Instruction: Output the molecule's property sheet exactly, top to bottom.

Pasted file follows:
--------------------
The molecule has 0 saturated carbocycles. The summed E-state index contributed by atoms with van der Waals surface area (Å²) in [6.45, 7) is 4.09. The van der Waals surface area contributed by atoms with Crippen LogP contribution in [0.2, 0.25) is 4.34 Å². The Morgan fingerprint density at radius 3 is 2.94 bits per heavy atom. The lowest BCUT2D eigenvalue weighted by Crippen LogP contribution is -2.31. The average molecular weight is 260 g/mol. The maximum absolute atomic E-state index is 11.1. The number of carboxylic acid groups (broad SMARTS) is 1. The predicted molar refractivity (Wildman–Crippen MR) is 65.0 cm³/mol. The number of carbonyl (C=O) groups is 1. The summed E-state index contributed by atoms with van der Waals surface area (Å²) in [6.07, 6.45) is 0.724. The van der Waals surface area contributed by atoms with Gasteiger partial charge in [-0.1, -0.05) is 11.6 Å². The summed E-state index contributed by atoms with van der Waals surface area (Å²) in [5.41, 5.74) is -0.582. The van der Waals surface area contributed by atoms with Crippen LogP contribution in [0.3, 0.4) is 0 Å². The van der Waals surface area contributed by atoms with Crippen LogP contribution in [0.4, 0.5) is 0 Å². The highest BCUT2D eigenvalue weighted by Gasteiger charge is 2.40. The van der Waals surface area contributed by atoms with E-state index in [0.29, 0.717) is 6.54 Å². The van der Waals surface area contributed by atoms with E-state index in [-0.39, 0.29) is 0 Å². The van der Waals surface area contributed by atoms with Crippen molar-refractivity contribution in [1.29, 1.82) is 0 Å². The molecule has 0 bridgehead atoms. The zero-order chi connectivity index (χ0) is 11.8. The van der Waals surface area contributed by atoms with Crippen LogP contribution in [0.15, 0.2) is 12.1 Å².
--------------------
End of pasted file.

The molecule has 0 saturated carbocycles. The summed E-state index contributed by atoms with van der Waals surface area (Å²) in [6.45, 7) is 4.09. The van der Waals surface area contributed by atoms with Crippen LogP contribution in [0.2, 0.25) is 4.34 Å². The Morgan fingerprint density at radius 3 is 2.94 bits per heavy atom. The lowest BCUT2D eigenvalue weighted by Crippen LogP contribution is -2.31. The average molecular weight is 260 g/mol. The maximum absolute atomic E-state index is 11.1. The number of carboxylic acid groups (broad SMARTS) is 1. The predicted molar refractivity (Wildman–Crippen MR) is 65.0 cm³/mol. The number of carbonyl (C=O) groups is 1. The summed E-state index contributed by atoms with van der Waals surface area (Å²) in [6.07, 6.45) is 0.724. The van der Waals surface area contributed by atoms with Gasteiger partial charge in [-0.1, -0.05) is 11.6 Å². The summed E-state index contributed by atoms with van der Waals surface area (Å²) in [5.41, 5.74) is -0.582. The van der Waals surface area contributed by atoms with Crippen LogP contribution in [0.3, 0.4) is 0 Å². The van der Waals surface area contributed by atoms with Crippen LogP contribution in [0.4, 0.5) is 0 Å². The highest BCUT2D eigenvalue weighted by Gasteiger charge is 2.40. The van der Waals surface area contributed by atoms with E-state index in [0.29, 0.717) is 6.54 Å². The van der Waals surface area contributed by atoms with E-state index in [-0.39, 0.29) is 0 Å². The van der Waals surface area contributed by atoms with Crippen molar-refractivity contribution in [1.29, 1.82) is 0 Å². The molecule has 0 bridgehead atoms. The zero-order chi connectivity index (χ0) is 11.8. The van der Waals surface area contributed by atoms with Crippen LogP contribution in [0.15, 0.2) is 12.1 Å².